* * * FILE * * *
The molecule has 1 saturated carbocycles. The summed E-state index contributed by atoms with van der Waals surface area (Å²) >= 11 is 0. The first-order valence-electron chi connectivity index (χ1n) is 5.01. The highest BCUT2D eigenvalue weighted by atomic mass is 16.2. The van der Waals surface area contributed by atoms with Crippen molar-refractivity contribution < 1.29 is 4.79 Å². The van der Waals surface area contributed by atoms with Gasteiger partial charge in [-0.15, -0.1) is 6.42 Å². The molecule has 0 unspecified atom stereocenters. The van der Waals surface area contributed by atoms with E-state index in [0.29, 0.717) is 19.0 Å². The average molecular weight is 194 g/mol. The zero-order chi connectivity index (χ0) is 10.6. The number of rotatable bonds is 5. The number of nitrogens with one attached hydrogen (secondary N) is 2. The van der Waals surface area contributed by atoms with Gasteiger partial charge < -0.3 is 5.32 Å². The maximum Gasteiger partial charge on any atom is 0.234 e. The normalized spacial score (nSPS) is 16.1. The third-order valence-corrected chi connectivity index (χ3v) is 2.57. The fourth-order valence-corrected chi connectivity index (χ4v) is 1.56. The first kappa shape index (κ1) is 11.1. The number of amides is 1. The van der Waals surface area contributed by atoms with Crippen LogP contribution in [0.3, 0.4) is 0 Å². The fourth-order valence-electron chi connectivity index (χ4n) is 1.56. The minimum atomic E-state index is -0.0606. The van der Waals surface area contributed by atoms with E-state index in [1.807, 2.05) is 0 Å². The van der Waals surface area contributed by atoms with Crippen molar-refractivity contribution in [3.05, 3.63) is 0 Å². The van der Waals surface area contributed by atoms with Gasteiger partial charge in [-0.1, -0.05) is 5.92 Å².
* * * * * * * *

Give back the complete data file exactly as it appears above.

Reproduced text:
The molecule has 1 saturated carbocycles. The summed E-state index contributed by atoms with van der Waals surface area (Å²) >= 11 is 0. The first-order valence-electron chi connectivity index (χ1n) is 5.01. The highest BCUT2D eigenvalue weighted by atomic mass is 16.2. The van der Waals surface area contributed by atoms with Crippen molar-refractivity contribution < 1.29 is 4.79 Å². The van der Waals surface area contributed by atoms with Gasteiger partial charge in [-0.15, -0.1) is 6.42 Å². The molecule has 0 unspecified atom stereocenters. The van der Waals surface area contributed by atoms with E-state index in [0.29, 0.717) is 19.0 Å². The average molecular weight is 194 g/mol. The zero-order chi connectivity index (χ0) is 10.6. The number of rotatable bonds is 5. The number of nitrogens with one attached hydrogen (secondary N) is 2. The van der Waals surface area contributed by atoms with Gasteiger partial charge < -0.3 is 5.32 Å². The maximum Gasteiger partial charge on any atom is 0.234 e. The normalized spacial score (nSPS) is 16.1. The third-order valence-corrected chi connectivity index (χ3v) is 2.57. The fourth-order valence-corrected chi connectivity index (χ4v) is 1.56. The first kappa shape index (κ1) is 11.1. The number of amides is 1. The van der Waals surface area contributed by atoms with Crippen LogP contribution in [0.3, 0.4) is 0 Å². The fourth-order valence-electron chi connectivity index (χ4n) is 1.56. The minimum atomic E-state index is -0.0606. The van der Waals surface area contributed by atoms with E-state index in [1.807, 2.05) is 0 Å². The van der Waals surface area contributed by atoms with Crippen molar-refractivity contribution in [3.05, 3.63) is 0 Å². The van der Waals surface area contributed by atoms with Gasteiger partial charge in [-0.1, -0.05) is 5.92 Å².